Final Farewell for Fedora 21
Fedora produces new releases approximately every six months — targeted at May and October. We always have two currently-supported releases, the latest and “n minus one”. We also have a one-month overlap after a new release comes out where “n minus two” is supported for a month. That lets you skip a release, if you like, and upgrade only once a year. I can’t believe this year has gone so fast, but the time has come to say goodbye to Fedora 21, which reached end of life status on December 1st, 2015. No further updates will be produced, even for security issues. If you’re still on F21 (or something older!) now’s the time to upgrade. Check out the upgrade instructions here.
Fedora Elections Update
Fedora generally runs elections for many community leadership positions after a new release — it’s a good time for fresh thoughts, and for people who have put in the work for a release or two to relax a bit or to move on to other things within the project. This time around, we have open elections for the Fedora Council (our top-level governance and leadership body), FESCo (Fedora Engineering Steering Committee, which makes decisions on technical issues affecting the project as a whole), and FAmSCo (the Fedora Ambassadors‘ Steering Committee).
We are currently in the “campaign” period — voting starts December 8 and lasts until 23:59:00 UTC on December 14th (which is early evening in the US). Make sure to check out interviews with candidates on the Fedora Community Blog.
The Ambassadors Steering Committee election is particularly interesting as over the last year or so we’ve been talking about possibly retiring that
body in favor of something more tied in with other groups like Marketing,
Design, Docs, and Globalizaiton. However, we haven’t reached agreement on exactly what that would look like or how to do it, so figuring that out will be part of the newly-elected committee’s upcoming agenda.
Wayland features: “What’s good enough for Fedora?”
Wayland is the next-generation graphics stack for Linux, intended to replace the venerable X11 we use today. In keeping with Fedora’s “First!” foundation, the Fedora Workstation edition intends to be an early adopter. In fact, you can enable it easily in F22 or F23 Workstation, but it isn’t the default yet, because we also want to keep in line with the “Features” foundation — we want the great new stuff Wayland will bring, but a the same time, we want the switch to be a basically-seamless step forward for current users.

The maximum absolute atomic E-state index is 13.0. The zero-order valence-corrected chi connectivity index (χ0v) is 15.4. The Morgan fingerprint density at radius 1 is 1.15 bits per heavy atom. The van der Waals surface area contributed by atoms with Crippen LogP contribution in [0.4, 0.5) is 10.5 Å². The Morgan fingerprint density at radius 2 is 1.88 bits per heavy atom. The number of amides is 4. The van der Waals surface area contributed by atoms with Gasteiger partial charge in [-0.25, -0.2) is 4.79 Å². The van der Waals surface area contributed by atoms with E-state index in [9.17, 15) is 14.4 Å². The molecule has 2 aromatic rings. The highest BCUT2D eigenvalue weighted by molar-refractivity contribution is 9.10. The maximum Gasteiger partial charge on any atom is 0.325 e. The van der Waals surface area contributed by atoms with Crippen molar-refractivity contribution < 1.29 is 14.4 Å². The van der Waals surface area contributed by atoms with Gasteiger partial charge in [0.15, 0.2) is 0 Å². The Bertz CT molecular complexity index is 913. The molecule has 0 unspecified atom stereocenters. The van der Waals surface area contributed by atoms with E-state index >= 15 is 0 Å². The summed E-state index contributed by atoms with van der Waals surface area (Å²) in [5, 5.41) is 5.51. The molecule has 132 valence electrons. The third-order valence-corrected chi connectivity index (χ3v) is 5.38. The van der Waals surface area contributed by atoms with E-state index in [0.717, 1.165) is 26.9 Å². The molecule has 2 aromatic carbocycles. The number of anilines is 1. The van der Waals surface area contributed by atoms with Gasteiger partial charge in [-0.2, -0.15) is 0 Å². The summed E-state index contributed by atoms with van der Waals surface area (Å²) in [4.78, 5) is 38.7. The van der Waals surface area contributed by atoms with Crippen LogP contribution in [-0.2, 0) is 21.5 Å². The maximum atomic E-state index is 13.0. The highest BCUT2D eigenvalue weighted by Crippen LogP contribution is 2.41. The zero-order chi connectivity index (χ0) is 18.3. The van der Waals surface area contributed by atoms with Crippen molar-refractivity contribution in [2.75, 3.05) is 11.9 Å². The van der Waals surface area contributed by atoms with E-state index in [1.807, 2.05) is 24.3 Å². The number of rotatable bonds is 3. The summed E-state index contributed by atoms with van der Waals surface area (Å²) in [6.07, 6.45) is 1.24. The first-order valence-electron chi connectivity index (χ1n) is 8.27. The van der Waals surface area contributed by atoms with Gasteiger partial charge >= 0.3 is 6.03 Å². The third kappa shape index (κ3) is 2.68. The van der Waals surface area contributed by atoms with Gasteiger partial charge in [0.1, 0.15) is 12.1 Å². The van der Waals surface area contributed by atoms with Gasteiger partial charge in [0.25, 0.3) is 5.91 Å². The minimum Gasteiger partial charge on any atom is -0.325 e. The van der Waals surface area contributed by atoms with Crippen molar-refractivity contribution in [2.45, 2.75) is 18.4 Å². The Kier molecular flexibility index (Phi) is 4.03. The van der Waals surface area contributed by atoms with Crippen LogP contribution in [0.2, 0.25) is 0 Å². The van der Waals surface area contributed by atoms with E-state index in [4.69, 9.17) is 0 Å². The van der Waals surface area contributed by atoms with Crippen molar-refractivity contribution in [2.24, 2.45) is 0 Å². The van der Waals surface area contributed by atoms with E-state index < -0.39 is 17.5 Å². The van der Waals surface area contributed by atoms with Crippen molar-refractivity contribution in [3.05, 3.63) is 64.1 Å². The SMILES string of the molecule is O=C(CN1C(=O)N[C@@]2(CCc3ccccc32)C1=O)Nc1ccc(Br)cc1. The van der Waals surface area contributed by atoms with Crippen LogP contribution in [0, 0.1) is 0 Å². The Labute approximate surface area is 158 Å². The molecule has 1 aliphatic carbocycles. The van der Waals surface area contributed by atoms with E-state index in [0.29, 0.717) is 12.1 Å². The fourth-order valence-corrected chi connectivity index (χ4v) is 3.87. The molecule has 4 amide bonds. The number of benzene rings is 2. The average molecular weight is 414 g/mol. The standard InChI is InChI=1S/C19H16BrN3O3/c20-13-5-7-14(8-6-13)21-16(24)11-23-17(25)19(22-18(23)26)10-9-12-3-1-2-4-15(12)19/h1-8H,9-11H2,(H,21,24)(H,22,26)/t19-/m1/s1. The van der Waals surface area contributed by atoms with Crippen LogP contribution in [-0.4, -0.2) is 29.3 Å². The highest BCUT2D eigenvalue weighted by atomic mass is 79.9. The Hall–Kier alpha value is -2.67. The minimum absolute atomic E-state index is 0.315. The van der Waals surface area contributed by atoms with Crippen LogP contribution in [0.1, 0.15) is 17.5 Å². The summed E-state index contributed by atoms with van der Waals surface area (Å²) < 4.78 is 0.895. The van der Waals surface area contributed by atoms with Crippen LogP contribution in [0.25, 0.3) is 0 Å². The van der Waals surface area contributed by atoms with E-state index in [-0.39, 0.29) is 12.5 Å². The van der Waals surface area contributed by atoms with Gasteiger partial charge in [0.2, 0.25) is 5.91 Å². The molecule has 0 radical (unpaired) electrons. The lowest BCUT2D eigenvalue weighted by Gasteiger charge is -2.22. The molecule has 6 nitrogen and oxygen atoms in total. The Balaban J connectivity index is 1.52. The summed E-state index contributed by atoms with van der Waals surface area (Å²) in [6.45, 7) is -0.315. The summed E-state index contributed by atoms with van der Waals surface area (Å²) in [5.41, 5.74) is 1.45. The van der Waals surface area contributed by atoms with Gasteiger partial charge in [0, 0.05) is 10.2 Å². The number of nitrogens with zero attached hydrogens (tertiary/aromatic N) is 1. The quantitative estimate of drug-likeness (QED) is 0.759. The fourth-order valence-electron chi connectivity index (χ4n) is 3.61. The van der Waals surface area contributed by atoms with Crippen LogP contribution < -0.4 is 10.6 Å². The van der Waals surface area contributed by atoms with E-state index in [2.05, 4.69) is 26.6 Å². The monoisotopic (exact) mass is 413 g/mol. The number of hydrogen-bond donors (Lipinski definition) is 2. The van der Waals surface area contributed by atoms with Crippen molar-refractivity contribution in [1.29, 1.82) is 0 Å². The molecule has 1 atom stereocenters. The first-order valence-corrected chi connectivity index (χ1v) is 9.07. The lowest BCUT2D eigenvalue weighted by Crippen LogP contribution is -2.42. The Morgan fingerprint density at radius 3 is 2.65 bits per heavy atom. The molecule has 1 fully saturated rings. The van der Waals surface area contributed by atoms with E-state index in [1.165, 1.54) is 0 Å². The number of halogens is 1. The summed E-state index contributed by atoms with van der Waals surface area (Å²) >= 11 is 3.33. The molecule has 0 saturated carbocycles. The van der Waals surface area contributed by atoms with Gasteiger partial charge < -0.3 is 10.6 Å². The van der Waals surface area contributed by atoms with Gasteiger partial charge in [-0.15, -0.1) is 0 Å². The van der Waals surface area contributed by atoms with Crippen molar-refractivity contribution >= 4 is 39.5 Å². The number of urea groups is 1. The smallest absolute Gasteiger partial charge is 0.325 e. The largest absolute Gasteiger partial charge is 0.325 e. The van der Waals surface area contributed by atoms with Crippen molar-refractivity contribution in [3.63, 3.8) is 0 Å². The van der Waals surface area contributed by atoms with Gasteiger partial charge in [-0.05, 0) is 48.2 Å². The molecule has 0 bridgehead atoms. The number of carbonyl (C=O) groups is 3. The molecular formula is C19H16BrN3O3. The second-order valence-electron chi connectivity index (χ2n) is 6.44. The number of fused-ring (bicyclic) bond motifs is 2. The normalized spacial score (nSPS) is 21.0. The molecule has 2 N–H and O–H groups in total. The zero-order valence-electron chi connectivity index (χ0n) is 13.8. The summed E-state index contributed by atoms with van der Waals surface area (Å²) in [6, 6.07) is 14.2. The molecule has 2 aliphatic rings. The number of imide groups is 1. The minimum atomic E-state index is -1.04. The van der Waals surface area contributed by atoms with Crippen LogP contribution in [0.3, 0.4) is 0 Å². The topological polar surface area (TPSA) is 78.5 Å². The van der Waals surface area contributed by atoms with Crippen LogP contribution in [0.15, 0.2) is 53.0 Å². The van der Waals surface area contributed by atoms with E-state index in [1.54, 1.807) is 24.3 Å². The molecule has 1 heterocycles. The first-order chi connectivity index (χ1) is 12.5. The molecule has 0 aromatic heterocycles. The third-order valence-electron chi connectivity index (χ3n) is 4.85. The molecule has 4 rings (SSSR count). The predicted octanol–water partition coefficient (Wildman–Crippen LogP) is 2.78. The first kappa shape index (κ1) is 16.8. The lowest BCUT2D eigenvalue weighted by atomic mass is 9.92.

So, Fedora developer Kevin Martin posted a message to the desktop mailing list about a project to categorize and prioritize features that need to be in place before the switch. As Kevin says,
The question is: What features do we have to complete in order to make this switch? Everyone seems to have their own ideas of what is required, and a systematic approach is needed to organize the effort. […] In order for us to enable [Wayland] by default we need to both implement the missing features and fix the bugs in features that are already complete.
For the bugs, we simply need to fix them. However, the situation with features is more complex. We each have our own list of features that we believe need to be implemented, but we lack a complete list of all the missing features and a clear way to determine when we have implemented enough of them to enable the Wayland-based GNOME desktop by default.
If you’re interested, and particularly if you use or depend on any of these features, join the conversation. (Personally, I’m very pleased to see “primary selection” on the list: that’s the X feature where selecting text copies it and middle-button pastes. If you’re coming from Mac or Windows it takes a bit to get used to, but it’s such an efficient way of working that I’d really miss it were it gone. And I’m not alone — emulating this is a common feature of advanced terminal apps for OS X.)
It’s December, and in a lot of the world, that means holiday season. If you’re a Fedora contributor and will be on vacation and away-from-keyboard, don’t forget to put your name on the Vacation Calendar.
For those of us who work at Red Hat, there’s a company shutdown the week after Christmas. And, Red Hat has a huge engineering office in Brno, in the Czech Republic (see you on Fedora Day at DevConf.cz in February, by the way!), and as I understand it, any vacation days unused throughout the year become mandatory, making that office rather quiet. So, don’t be surprised by some silence from people who work on Fedora as part of their day jobs. On the other hand, a lot of us are here for the love of it, and that downtime gives us a chance to work on pet projects without the obligations of assigned roles — that’s why you see a lot of Red Hatters on holidays and weekends, too!
Fedora 24 Change Proposal Deadline
I know it sounds kind of far way, but factor in the section just above this — it’s hard to get much done in December! Take a look at the schedule for Fedora 24, and if you’re a contributor who wants to do something big — or even something small which could affect others in the project or which has high promotional value, it’s time to get serious about filing a Change Proposal. The deadline is January 12th, and that’s going to be here sooner than you might think.